The American Society of Transplantation is supportive of this excellent guidance document. We believe it should provide significant assistance to OPOs, Transplant Centers, and Laboratories in addressing the complexities of ABO determination, especially in cases where results are indeterminant or discrepant. This type of document is invaluable and as such we would ask that consideration be given by the OPTN Committees to the creation of comparable documents to assist in similar scenarios such as indeterminant testing for infectious diseases We have a few comments, some minor, for your consideration and one question: 1. Under Conventional Methods for ABO Determination, we are confused as to why Rh (D) typing is included in the forward group assessment, since Rh typing is not required or performed for organ transplant purposes. Alternatively, many labs also utilize Anti AB commercial reagent to confirm the results of Anti A or Anti B commercial typing reagents, and this is not mentioned. If the decision is made to still include Rh, please consider stating that Rh typing is not required. A minor point is the addition that the endpoint assessment for the tube method is agglutination graded 0 – 4 +. 2. On page 7 under Transfusion, patients who receive emergency blood group O transfusions when the blood type of the patient is not known may also have significant amounts of Anti A or B transfused, which could lead to discordant results. Also, if a large amount of AB plasma is transfused, this could also lead to discordant results, since the expected Anti A or B antibodies for a group O patient may be weak or absent. The word native is confusing here. 3. Under Alternative Testing Methods for Determination of Blood Type: DNA based… a note should be added regarding donors that might have received stem cell transplants previously, suggesting that buccal swabs also be used as a source of DNA when using DNA based methods for ABO determination. 4. Throughout the document different terms are used to describe ABO discrepancies: (discordant, incongruent, inconsistent, conflicting). We suggest using discrepancy, which is the term most often used in the blood bank field. 5. When DNA testing is needed does the Committee have any estimate of how this will impact timing of transplant and CIT?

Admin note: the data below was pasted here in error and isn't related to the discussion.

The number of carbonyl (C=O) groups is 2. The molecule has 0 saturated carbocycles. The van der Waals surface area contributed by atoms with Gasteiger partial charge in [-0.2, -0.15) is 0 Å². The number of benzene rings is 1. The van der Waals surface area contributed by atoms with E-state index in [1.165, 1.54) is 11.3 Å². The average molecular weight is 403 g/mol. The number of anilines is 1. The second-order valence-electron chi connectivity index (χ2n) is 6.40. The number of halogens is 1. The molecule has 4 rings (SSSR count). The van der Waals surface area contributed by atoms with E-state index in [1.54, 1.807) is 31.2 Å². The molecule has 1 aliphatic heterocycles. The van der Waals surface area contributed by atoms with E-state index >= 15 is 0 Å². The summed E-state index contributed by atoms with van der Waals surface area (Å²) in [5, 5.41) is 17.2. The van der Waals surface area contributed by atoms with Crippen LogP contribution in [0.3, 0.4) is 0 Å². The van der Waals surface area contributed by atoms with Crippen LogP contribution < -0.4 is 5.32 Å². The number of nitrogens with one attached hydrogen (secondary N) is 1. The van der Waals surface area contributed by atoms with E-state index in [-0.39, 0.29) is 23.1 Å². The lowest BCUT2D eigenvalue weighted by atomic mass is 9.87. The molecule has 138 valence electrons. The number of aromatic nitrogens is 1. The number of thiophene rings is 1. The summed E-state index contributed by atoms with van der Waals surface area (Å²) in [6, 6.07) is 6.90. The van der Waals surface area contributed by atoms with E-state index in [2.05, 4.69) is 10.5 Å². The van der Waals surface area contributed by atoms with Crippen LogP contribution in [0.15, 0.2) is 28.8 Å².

OPTN Region 9 | 03/24/2020

Strongly support (2), Support (9), Neutral/Abstain (1), Oppose (0), Strongly Oppose (0)

Region 10 | 03/24/2020

2 Strongly Support, 11 Support, 1 Neutral/Abstain, 0 Oppose, 0 Strongly Oppose

Region 7 | 03/24/2020

6 Strongly Support, 6 Support, 3 Neutral/Abstain, 0 Oppose, 0 Strongly Oppose

OPTN Transplant Coordinators Committee | 03/24/2020

The Committee is highly supportive of this guidance document. Their only concern was addressing any potential changes in the site survey process. 10 Strongly Support, 3 Support, 0 Neutral/Abstain, 0 oppose, 0 Strongly Oppose